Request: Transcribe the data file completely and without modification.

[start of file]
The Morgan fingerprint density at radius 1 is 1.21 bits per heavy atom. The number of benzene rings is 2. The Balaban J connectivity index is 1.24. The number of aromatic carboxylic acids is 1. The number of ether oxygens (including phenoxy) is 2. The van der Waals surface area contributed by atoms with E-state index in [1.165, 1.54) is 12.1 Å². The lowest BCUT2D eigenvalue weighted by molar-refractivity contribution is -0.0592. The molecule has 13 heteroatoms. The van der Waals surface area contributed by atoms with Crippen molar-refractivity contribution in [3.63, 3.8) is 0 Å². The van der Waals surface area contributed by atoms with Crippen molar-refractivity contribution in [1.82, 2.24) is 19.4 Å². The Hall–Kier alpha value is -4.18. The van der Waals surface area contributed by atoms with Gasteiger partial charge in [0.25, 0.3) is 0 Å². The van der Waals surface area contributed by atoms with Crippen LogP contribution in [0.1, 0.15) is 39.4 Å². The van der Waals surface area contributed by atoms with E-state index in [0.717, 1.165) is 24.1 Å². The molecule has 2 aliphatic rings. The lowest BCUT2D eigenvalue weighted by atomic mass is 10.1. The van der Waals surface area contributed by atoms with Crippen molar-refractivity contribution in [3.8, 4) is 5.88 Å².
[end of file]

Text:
The Morgan fingerprint density at radius 1 is 1.21 bits per heavy atom. The number of benzene rings is 2. The Balaban J connectivity index is 1.24. The number of aromatic carboxylic acids is 1. The number of ether oxygens (including phenoxy) is 2. The van der Waals surface area contributed by atoms with E-state index in [1.165, 1.54) is 12.1 Å². The lowest BCUT2D eigenvalue weighted by molar-refractivity contribution is -0.0592. The molecule has 13 heteroatoms. The van der Waals surface area contributed by atoms with Crippen molar-refractivity contribution in [3.63, 3.8) is 0 Å². The van der Waals surface area contributed by atoms with Crippen molar-refractivity contribution in [1.82, 2.24) is 19.4 Å². The Hall–Kier alpha value is -4.18. The van der Waals surface area contributed by atoms with Gasteiger partial charge in [0.25, 0.3) is 0 Å². The van der Waals surface area contributed by atoms with Crippen LogP contribution in [0.1, 0.15) is 39.4 Å². The van der Waals surface area contributed by atoms with E-state index in [0.717, 1.165) is 24.1 Å². The molecule has 2 aliphatic rings. The lowest BCUT2D eigenvalue weighted by atomic mass is 10.1. The van der Waals surface area contributed by atoms with Crippen molar-refractivity contribution in [3.8, 4) is 5.88 Å².